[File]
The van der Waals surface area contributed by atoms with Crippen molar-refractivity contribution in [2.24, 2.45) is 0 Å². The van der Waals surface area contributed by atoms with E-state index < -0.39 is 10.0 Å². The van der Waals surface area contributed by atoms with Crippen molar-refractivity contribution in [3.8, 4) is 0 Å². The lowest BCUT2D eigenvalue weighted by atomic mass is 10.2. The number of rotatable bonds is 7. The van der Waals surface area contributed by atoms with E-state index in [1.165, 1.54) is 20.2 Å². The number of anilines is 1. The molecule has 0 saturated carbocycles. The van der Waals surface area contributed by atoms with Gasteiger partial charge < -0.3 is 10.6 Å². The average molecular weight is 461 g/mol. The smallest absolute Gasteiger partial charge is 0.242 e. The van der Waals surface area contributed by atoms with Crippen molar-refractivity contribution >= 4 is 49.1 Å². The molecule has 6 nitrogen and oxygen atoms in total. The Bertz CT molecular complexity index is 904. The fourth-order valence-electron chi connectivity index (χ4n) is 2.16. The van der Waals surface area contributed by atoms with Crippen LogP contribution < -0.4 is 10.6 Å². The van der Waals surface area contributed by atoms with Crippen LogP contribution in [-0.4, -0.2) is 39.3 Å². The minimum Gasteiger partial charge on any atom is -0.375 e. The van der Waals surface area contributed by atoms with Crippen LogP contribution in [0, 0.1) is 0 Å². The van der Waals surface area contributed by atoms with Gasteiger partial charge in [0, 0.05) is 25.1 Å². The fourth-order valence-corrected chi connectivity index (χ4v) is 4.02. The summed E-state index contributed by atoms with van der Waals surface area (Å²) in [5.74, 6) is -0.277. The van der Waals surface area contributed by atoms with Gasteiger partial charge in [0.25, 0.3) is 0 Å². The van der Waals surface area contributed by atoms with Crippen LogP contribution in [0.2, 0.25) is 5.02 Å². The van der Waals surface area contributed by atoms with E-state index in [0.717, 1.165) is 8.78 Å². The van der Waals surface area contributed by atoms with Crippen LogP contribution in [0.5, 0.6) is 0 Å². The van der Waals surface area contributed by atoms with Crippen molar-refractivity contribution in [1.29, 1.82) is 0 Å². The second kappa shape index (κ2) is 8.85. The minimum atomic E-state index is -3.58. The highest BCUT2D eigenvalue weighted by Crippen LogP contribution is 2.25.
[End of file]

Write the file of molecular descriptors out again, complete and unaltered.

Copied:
The van der Waals surface area contributed by atoms with Crippen molar-refractivity contribution in [2.24, 2.45) is 0 Å². The van der Waals surface area contributed by atoms with E-state index < -0.39 is 10.0 Å². The van der Waals surface area contributed by atoms with Crippen molar-refractivity contribution in [3.8, 4) is 0 Å². The lowest BCUT2D eigenvalue weighted by atomic mass is 10.2. The number of rotatable bonds is 7. The van der Waals surface area contributed by atoms with E-state index in [1.165, 1.54) is 20.2 Å². The number of anilines is 1. The molecule has 0 saturated carbocycles. The van der Waals surface area contributed by atoms with Gasteiger partial charge < -0.3 is 10.6 Å². The average molecular weight is 461 g/mol. The smallest absolute Gasteiger partial charge is 0.242 e. The van der Waals surface area contributed by atoms with Crippen molar-refractivity contribution >= 4 is 49.1 Å². The molecule has 6 nitrogen and oxygen atoms in total. The Bertz CT molecular complexity index is 904. The fourth-order valence-electron chi connectivity index (χ4n) is 2.16. The van der Waals surface area contributed by atoms with Crippen LogP contribution < -0.4 is 10.6 Å². The van der Waals surface area contributed by atoms with Crippen LogP contribution in [-0.4, -0.2) is 39.3 Å². The minimum Gasteiger partial charge on any atom is -0.375 e. The van der Waals surface area contributed by atoms with Crippen LogP contribution in [0, 0.1) is 0 Å². The van der Waals surface area contributed by atoms with Gasteiger partial charge in [0, 0.05) is 25.1 Å². The fourth-order valence-corrected chi connectivity index (χ4v) is 4.02. The summed E-state index contributed by atoms with van der Waals surface area (Å²) in [5.74, 6) is -0.277. The van der Waals surface area contributed by atoms with Gasteiger partial charge in [0.25, 0.3) is 0 Å². The van der Waals surface area contributed by atoms with Crippen LogP contribution in [0.2, 0.25) is 5.02 Å². The van der Waals surface area contributed by atoms with E-state index in [0.717, 1.165) is 8.78 Å². The van der Waals surface area contributed by atoms with Crippen LogP contribution in [0.5, 0.6) is 0 Å². The van der Waals surface area contributed by atoms with Crippen molar-refractivity contribution in [1.29, 1.82) is 0 Å². The second kappa shape index (κ2) is 8.85. The minimum atomic E-state index is -3.58. The highest BCUT2D eigenvalue weighted by Crippen LogP contribution is 2.25.